objective performance throughout training. After reviewing and observing your performance, the country
director is responsible for making the final decision on whether you have qualified to serve as a Volunteer
Technical TrainingWoven into the competencies, the ability to communicate in the host country language is critical to being an effective Peace Corps Volunteer. So basic is this precept that it is spelled out in the Peace Corps Act: No person shall be assigned to duty as a Volunteer under this act in any foreign country or area unless at the time of such assignment he (or she) possesses such reasonable proficiency as his (or her) assignment requires in speaking the language of the country or area to which he (or she) is assigned. In order to help you prepare for your journey, the “Introduction to Language Training in the Pre-Service Training” and some pre-departure lessons are available for you to start learning and will be shared separately. Please review them.
Language TrainingAs a Peace Corps Volunteer, you will find that language skills are key to personal and professional satisfaction during your service. These skills are critical to your job performance, help you integrate into your community, and can ease your personal adaptation to the new surroundings. Therefore, language training is at the heart of the training program. You must successfully meet minimum language requirements to complete training and become a Volunteer. Thailand language instructors usually teach formal language classes five days a week in small groups of four to five people. Your language training will incorporate a community-based approach. In addition to classroom time, you will be given assignments to work on outside of the classroom and with your host family. The goal is to get you to a point of basic social communication skills so you can practice and develop language skills further once you are at your site. Prior to being sworn in as a Volunteer, you will develop strategies to continue studying language during your service. Woven into the competencies, the ability to communicate in the host country language is critical to being an effective Peace Corps Volunteer. So basic is this precept that it is spelled out in the Peace Corps Act: No person shall be assigned to duty as a Volunteer under this act in any foreign country or area unless at the time of such assignment he (or she) possesses such reasonable proficiency as his (or her) assignment requires in speaking the language of the country or area to which he (or she) is assigned.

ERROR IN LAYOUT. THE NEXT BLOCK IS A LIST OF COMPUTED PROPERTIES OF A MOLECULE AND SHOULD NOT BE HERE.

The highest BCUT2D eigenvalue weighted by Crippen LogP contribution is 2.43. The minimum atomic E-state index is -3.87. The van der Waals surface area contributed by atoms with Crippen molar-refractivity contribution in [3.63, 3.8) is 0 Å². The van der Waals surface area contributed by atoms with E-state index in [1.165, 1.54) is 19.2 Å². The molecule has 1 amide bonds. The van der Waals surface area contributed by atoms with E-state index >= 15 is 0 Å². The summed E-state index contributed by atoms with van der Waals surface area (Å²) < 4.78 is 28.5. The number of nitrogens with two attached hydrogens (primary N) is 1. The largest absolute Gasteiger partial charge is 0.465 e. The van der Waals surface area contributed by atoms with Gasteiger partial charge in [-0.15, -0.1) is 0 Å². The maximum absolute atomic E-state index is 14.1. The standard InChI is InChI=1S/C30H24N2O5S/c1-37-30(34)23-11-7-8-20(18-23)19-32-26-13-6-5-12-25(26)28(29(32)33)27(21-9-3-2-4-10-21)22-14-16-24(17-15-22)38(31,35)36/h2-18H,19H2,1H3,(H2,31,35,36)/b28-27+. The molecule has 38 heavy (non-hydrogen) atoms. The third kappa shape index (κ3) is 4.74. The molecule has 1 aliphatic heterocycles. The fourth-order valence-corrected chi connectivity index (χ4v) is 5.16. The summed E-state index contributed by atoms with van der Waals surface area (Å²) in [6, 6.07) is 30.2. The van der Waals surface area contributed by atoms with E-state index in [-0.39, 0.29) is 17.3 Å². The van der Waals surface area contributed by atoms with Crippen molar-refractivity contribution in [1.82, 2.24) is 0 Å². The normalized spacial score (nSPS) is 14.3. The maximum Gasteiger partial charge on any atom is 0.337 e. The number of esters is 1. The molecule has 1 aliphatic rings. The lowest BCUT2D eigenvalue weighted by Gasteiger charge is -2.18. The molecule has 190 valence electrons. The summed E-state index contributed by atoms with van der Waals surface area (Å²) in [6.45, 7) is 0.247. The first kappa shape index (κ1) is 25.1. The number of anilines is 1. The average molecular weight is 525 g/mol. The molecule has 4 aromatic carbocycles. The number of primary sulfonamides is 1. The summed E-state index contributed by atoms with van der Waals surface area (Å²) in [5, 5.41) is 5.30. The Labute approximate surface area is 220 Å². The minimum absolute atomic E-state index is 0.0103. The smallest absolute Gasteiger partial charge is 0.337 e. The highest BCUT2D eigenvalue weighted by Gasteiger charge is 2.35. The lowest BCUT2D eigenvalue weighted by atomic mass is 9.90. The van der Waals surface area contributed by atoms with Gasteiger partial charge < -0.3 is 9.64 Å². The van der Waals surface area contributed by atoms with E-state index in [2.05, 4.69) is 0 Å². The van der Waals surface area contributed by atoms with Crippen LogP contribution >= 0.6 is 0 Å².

Cross-Cultural TrainingCross-cultural training will provide opportunities for you to reflect on your own cultural values and how they influence your behavior in Thailand. You will also discuss the questions you have about the behaviors and practices you observe in Thailand, exploring the underlying reasons for these behaviors and practices.
Cross-cultural and community development training will help you improve your communication skills and understand your role as a facilitator of development. Training will cover topics such as the concept of time, power and hierarchy, gender roles, communication styles, and the concept of self and relationships. Because adjusting to a new culture can be very challenging, you will participate in resiliency training which provides a framework and tools to help with adjustment issues. The host family experience provides a unique context for cross-cultural learning, and is designed to ease your transition to life at your site. Families go through an orientation conducted by Peace Corps staff to explain the purpose of PST and to assist them in helping you adapt to living in Thailand. Many Volunteers form strong and lasting friendships with their host families.